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I need to multiply values from two tables and sum results. The database is either Postgres or MSSQL (long story).

Table Bought_Products

ID | Name | Customer_ID | Product_ID | Foo | Bar | Blarg
1  | test | 123         | 321        | NULL| 1   | NULL
2  | tast | 123         | 231        | 5   | NULL| 20
3  | tost | 456         | 321        | NULL| 3   | NULL

Table Price

ID | Item | Product_ID | Cost
1  | Foo  | 321        | 10
2  | Bar  | 321        | 5
3  | BASE | 321        | 100
4  | BASE | 231        | 50
5  | Blarg| 231        | 0.5
6  | Foo  | 231        | 1

I need a result like this:

Customer | Products | Revenue
123      | 321, 231 | 170

For Customer 123 there are 2 products: 321 and 231, with a base price of 100 and 50 respectively; plus 1 x 'Bar' item at 5; plus 5 x 'Foo' items at 1; and 20 x 'Blarg' items at 0.5.

This is what I have for a start:

select sum(p.cost) from price p
join Bought_Products bp on bp.product_id = p.product_ID
where p.item = 'BASE'

I need to add the relevant 'Foo', 'Bar' or 'Blarg' values from Bought_Products multiplied with the respective Price.Cost (matching the column header to the item).

I've not used basic mathematical functions in SQL, yet. I'm not sure how to join between the 2 tables to then multiply the values. With subqueries and subsequent joins?

  • 1
    With the added description, I think I get what you are after. I trimmed a lot of noise. Feel free to clarify. Typically such a question should disclose the RDBMS and version (not throw in two different brands, that's not very helpful to the general public, we are not too fond of that. Rather chose one RDBMS. And provide (minimum) exact table definitions showing data types and constraints (CRETE TABLE statements). That tells more than a thousand words. – Erwin Brandstetter Dec 19 '19 at 0:21
  • I'm at heart a Pragmatist, the Database is in Postgres, but there is a Mirror copy in MSSQL, my primary preference is MSSQL but if it is easier to accomplish in Postgres, then I'm happy to use Postgres. The 2 key parts of the question are matching column1 to row value1, in order to multiply the values in column1 and row value2, doing that N number of times for a given customer ID then summing the value together. Appreciate the help in editing - I blame the festive period. – TheDemonLord Dec 19 '19 at 0:50
  • @ErwinBrandstetter Reopened – Paul White 9 Dec 19 '19 at 12:38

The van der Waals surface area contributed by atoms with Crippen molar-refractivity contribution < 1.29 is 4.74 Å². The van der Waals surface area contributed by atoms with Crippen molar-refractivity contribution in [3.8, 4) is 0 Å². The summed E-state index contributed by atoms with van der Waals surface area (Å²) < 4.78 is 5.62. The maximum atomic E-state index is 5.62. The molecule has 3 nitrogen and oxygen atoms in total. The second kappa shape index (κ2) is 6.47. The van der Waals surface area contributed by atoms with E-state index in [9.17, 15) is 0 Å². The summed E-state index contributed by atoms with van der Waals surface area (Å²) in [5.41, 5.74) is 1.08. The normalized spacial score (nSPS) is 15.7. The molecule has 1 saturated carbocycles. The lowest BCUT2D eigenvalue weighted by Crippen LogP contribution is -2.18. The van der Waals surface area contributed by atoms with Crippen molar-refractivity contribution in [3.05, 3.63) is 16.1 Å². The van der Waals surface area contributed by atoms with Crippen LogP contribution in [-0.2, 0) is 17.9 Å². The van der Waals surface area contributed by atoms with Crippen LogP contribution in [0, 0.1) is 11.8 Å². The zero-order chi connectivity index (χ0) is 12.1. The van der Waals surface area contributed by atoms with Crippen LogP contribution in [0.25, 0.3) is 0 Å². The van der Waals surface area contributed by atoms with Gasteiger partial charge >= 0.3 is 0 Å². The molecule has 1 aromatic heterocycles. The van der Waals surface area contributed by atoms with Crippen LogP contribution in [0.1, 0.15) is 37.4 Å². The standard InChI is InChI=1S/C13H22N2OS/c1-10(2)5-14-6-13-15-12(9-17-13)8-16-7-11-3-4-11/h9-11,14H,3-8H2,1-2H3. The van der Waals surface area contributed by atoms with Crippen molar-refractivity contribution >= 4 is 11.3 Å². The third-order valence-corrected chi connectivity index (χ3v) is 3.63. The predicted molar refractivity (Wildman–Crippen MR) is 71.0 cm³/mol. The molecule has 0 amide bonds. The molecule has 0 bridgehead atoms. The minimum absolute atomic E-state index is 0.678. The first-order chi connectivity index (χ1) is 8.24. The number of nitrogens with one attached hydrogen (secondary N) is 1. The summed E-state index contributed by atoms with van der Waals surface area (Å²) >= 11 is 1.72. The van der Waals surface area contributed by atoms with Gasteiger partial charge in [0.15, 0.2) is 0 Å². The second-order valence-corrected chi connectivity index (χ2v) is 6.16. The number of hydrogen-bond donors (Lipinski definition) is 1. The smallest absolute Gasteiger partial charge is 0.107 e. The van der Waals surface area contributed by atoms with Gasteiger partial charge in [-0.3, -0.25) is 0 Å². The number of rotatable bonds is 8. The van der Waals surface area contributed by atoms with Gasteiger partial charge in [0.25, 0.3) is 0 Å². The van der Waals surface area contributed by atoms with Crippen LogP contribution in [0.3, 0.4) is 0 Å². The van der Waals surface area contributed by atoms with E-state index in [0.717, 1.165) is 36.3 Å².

• Thanks, @PaulWhitesaysGoFundMonica! – Erwin Brandstetter Dec 20 '19 at 0:02
2

This query produces your desired result for every customer in the table:

SELECT customer_id AS customer
     , string_agg(DISTINCT product_id::text, ', ') AS products
     , sum(cost * CASE p.item
                     WHEN 'BASE'  THEN 1
                     WHEN 'Foo'   THEN b.foo
                     WHEN 'Bar'   THEN b.bar
                     WHEN 'Blarg' THEN b.blarg
                  END) AS revenue
FROM   bought_products b
LEFT   JOIN price p USING (product_id)
-- WHERE  p.item = ANY ('{BASE,Foo,Bar,Blarg}')
GROUP  BY 1;

db<>fiddle here

We only need to join once. The magic happens in the CASE expression to multiply depending on the Item.

I made it a LEFT [OUTER] JOIN to keep every product in the result even without any matching price rows. Use [INNER] JOIN to remove those instead. And/or activate the commented WHERE clause to the same effect.

The row with ID 1 in the Price table stands out, btw, as the related row in Bought_Products has Foo IS NULL.

The relational design seems a bit mysterious. I hope you have good reasons.

  • 1
    That's so infuriatingly simple! Thank you for the answer! Plus that DB Fiddle thing is quite nifty! As for your last comment, Yes, In my opinion the design of the DB is 'Mysterious' to put it mildly, It's why in my first draft I mentioned that it was legacy, we are trying to get off of it and the Dev who wrote it is not contactable. But anyways - appreciate the help! – TheDemonLord Dec 20 '19 at 8:55

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